Since July 2015, when the Joint Comprehensive Plan of Action came into existence, Iran’s nuclear programme has been open to inspections which have been described as unprecedented in the history of the International Atomic Energy Agency.

Under that agreement Tehran voluntarily chose to grant international inspectors easy access to its atomic sites well beyond its IAEA obligations.

The agency was also allowed to install many more surveillance cameras at various Iranian sites. The IAEA inspections in Iran accounted for over a quarter of all its monitoring activity around the world.

Despite the close cooperation, the International Atomic Energy Agency is, once again, accusing Iran of failing to cooperate.

This week, the IAEA Board of Governors passed a resolution critical of Iran. The resolution was sponsored by the United States, Britain, France and Germany. The agency says it is not satisfied with the answers Iran has provided to its probes of three sites.

The resolution has been described as a blow to the stalled talks between Iran and the P 4 + 1 group to revive the moribund 2015 deal.

The IAEA resolution criticizing Iran was passed amid an intensified Israeli lobbying campaign to derail diplomacy with Iran. Israel is a sworn enemy of the hard earned 2015 deal and makes no secret of its efforts to destroy it completely.

The Board of Governors of the IAEA passed this latest resolution just a few days after IAEA Director General Rafael Grossi visited Israel.

Iran is also highly critical of the IAEA for failing to even raise the issue of Israel’s nuclear weapons programme during Gross’s recent visit.

The atomic agencies credibility and impartiality are on the line as it seems to be yielding to pressure by nuclear armed Israel to mount pressure on Iran.

But I do agree that Iran has good reason to be angry with the resolution because it is an extension of the one rule for us and a different rule for you approach that’s been taken by the IAEA with respect to Iran from the beginning of this entire issue.


Iran has the right to develop nuclear technology. Iran has complied with inspections.


And what appears to be the case here is that Israel and the United States are together attempting to restrict Iran’s development as a nuclear power.


John Bosnitch, Journalist & Political Consultant

After years of unprecedented inspections in its nuclear sites, the Iranian government seems to be outraged by the IAEA censure, Iran’s President Ibrahim Raeisi pledged that such measures will never force Iran to back down from its rights.

Meanwhile, head of the Atomic Energy Organization of Iran, Mohammad Eslami, said that it is unfortunate that the IAEA is being exploited by an illegitimate regime. He demanded the agency put a stop to infiltration by Iran’s enemies in its operations.

As tensions between Iran and the agencies soared this week Tehran informed the International Atomic Energy Agency that it is disconnecting over two dozen surveillance cameras that were installed in Iran beyond the country’s nuclear obligations.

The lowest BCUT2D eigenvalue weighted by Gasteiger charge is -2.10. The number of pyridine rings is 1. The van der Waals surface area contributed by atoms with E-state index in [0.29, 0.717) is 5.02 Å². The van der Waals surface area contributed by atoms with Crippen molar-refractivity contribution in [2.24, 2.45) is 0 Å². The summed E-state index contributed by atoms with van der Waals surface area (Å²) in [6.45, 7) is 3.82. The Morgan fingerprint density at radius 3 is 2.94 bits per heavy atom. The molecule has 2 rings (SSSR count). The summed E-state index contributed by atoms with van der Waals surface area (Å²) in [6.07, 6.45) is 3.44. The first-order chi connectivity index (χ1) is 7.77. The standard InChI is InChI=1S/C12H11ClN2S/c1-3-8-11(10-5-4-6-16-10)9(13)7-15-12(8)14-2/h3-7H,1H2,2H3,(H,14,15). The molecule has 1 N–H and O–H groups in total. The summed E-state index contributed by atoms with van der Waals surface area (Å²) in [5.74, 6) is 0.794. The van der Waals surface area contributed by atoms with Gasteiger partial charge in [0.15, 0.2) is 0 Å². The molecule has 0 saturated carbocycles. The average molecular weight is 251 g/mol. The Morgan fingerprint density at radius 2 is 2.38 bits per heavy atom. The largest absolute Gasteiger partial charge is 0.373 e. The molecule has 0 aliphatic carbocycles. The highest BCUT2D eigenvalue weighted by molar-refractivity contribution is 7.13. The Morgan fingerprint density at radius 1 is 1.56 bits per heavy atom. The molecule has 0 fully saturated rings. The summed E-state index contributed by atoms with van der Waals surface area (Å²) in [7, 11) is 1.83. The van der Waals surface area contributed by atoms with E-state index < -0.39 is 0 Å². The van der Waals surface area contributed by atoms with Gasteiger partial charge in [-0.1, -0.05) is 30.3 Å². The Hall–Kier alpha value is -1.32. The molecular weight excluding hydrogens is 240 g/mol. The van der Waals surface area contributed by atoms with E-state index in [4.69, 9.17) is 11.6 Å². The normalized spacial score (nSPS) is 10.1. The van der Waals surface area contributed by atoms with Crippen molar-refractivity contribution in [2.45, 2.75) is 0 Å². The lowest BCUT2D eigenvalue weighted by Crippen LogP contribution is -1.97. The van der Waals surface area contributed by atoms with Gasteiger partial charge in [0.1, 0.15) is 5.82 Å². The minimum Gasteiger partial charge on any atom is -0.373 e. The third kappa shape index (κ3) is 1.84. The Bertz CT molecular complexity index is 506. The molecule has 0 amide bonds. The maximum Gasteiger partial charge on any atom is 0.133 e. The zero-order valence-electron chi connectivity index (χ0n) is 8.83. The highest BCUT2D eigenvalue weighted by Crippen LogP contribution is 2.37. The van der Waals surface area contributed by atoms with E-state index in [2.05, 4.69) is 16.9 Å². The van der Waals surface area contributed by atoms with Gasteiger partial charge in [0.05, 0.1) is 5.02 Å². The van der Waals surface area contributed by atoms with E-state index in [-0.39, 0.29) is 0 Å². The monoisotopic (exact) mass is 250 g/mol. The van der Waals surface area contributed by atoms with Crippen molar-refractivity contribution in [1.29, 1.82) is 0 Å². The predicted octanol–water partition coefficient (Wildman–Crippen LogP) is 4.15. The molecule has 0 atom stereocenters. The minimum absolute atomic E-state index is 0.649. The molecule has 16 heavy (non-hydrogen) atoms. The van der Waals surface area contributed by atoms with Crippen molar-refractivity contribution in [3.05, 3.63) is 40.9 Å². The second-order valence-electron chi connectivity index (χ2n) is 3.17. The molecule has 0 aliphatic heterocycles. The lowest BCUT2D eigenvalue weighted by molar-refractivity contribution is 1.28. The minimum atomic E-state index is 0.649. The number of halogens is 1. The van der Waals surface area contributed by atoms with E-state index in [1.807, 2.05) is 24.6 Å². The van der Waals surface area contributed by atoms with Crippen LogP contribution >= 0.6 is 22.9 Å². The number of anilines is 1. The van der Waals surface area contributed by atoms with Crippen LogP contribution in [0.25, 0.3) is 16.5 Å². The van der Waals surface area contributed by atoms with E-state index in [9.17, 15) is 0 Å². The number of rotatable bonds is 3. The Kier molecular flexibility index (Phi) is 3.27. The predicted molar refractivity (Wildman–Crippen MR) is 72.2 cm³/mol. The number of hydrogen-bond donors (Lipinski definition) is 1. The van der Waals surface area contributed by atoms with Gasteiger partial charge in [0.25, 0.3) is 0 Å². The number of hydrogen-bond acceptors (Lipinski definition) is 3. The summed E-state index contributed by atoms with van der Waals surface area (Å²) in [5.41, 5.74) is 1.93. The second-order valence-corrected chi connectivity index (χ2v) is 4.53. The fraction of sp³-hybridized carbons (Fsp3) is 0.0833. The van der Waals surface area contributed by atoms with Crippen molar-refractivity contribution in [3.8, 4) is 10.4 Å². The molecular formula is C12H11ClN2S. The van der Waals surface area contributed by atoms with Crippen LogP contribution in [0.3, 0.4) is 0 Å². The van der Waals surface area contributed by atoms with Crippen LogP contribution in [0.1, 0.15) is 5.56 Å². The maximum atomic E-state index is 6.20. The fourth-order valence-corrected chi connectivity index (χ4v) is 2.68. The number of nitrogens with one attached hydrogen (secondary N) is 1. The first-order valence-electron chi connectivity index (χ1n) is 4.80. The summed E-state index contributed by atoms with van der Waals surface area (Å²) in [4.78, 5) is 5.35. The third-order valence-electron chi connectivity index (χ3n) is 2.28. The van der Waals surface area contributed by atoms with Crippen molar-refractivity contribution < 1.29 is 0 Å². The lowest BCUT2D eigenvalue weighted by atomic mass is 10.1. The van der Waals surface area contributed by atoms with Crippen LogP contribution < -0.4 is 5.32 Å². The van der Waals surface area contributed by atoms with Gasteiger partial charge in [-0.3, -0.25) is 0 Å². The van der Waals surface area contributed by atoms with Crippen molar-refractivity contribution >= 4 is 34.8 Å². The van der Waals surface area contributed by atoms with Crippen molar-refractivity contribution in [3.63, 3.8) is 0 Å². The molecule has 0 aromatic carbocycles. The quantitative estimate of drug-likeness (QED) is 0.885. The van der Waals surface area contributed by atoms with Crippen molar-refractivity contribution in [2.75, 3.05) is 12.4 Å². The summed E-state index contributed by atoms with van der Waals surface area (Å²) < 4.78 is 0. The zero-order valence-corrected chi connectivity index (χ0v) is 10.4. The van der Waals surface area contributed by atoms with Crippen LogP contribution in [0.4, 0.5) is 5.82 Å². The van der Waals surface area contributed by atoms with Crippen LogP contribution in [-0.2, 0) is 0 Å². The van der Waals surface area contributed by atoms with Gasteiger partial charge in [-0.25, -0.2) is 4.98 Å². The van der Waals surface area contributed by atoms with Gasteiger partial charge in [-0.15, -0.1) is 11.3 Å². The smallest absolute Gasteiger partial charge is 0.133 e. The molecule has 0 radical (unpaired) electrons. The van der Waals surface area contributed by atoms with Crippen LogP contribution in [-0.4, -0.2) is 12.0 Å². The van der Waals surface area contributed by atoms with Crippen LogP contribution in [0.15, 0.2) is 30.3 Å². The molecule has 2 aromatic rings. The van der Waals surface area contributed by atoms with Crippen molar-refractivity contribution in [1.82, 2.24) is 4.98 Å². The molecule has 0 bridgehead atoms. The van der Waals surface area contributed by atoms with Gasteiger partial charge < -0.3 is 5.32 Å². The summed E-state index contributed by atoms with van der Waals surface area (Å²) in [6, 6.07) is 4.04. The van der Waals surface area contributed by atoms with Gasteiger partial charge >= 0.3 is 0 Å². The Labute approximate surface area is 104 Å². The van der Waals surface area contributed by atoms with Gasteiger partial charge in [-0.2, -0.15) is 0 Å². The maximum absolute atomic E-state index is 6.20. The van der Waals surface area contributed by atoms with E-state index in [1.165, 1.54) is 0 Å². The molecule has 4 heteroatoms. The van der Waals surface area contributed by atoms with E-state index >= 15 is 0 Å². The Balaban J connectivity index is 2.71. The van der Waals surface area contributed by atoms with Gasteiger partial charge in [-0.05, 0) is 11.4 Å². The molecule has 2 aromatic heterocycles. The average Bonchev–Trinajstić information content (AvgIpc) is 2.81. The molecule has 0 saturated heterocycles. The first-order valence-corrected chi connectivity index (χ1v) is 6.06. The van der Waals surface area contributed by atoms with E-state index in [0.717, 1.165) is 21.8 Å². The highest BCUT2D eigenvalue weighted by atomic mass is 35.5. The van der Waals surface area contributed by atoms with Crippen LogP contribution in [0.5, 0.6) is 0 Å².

Iran is also installing two new cascades of the IR6 advanced centrifuges at the Natanz atomic fuel production facility.

The Iranian atomic chief has said that Iran has provided accurate answers to all IAEA questions, but the agency lacks the will to declare Iran’s answers convincing.

Iran argues that the IAEA focus on Iran is discriminatory because it accounts for only a small amount of global nuclear activity and is undergoing hundreds of inspections per year.

Negotiators from Iran and the P 4 + 1 have held a year of intense negotiations to try to find a way to restore the JCPOA; however, the talks have been stalled since March.

The latest episode between Iran and the IAEA could further complicate the negotiations. Observers believe that the IAEA is pushing things in the direction favored by Israel.

Well, I believe that the resolution which is primarily aimed at disrupting Iran’s nuclear development programme is just part of a broader programme of regional hegemony on the part of Israel.


And this programme of regional hegemony has been supported by the United States in the past and, in fact, Israel was a prime mover in having the United States invade Iraq on the false pretence of weapons of mass destruction. I’m deeply concerned.


And I must say I’m far more concerned than the IAEA could be about Iran’s nuclear development programme. I am much more concerned than that about the potential for Israel developing this issue, via its supporters in the United States, and via its own Israel lobby in America, to bring the entire region into a potential state of war.


John Bosnitch, Journalist & Political Consultant

 



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